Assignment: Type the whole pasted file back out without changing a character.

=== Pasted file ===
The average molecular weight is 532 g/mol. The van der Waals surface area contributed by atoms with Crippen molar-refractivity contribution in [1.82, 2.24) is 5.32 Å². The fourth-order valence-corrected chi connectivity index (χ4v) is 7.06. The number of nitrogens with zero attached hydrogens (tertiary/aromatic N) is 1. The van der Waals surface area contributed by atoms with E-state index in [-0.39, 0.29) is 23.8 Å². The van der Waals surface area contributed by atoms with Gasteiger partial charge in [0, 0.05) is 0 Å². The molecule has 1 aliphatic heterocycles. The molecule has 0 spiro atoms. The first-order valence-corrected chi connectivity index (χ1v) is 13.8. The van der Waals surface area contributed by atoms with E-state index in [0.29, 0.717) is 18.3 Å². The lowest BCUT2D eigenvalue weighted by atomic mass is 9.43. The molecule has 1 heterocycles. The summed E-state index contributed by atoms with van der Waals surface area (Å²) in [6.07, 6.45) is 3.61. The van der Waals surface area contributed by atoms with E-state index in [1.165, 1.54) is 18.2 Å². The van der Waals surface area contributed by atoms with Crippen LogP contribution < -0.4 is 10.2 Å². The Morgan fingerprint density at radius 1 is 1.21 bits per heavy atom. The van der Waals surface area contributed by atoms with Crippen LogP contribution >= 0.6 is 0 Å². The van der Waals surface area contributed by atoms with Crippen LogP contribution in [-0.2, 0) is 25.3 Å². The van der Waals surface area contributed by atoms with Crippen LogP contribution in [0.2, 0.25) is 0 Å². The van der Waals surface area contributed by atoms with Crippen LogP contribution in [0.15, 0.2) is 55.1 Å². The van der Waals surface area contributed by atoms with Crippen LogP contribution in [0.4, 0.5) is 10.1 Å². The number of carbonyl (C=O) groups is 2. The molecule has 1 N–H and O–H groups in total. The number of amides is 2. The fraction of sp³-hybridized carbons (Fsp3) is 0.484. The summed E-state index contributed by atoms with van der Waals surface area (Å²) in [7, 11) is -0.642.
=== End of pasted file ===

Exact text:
The average molecular weight is 532 g/mol. The van der Waals surface area contributed by atoms with Crippen molar-refractivity contribution in [1.82, 2.24) is 5.32 Å². The fourth-order valence-corrected chi connectivity index (χ4v) is 7.06. The number of nitrogens with zero attached hydrogens (tertiary/aromatic N) is 1. The van der Waals surface area contributed by atoms with E-state index in [-0.39, 0.29) is 23.8 Å². The van der Waals surface area contributed by atoms with Gasteiger partial charge in [0, 0.05) is 0 Å². The molecule has 1 aliphatic heterocycles. The molecule has 0 spiro atoms. The first-order valence-corrected chi connectivity index (χ1v) is 13.8. The van der Waals surface area contributed by atoms with E-state index in [0.29, 0.717) is 18.3 Å². The lowest BCUT2D eigenvalue weighted by atomic mass is 9.43. The molecule has 1 heterocycles. The summed E-state index contributed by atoms with van der Waals surface area (Å²) in [6.07, 6.45) is 3.61. The van der Waals surface area contributed by atoms with E-state index in [1.165, 1.54) is 18.2 Å². The van der Waals surface area contributed by atoms with Crippen LogP contribution < -0.4 is 10.2 Å². The Morgan fingerprint density at radius 1 is 1.21 bits per heavy atom. The van der Waals surface area contributed by atoms with Crippen LogP contribution >= 0.6 is 0 Å². The van der Waals surface area contributed by atoms with Crippen LogP contribution in [-0.2, 0) is 25.3 Å². The van der Waals surface area contributed by atoms with Crippen LogP contribution in [0.2, 0.25) is 0 Å². The van der Waals surface area contributed by atoms with Crippen LogP contribution in [0.15, 0.2) is 55.1 Å². The van der Waals surface area contributed by atoms with Crippen LogP contribution in [0.4, 0.5) is 10.1 Å². The number of carbonyl (C=O) groups is 2. The molecule has 1 N–H and O–H groups in total. The number of amides is 2. The fraction of sp³-hybridized carbons (Fsp3) is 0.484. The summed E-state index contributed by atoms with van der Waals surface area (Å²) in [7, 11) is -0.642.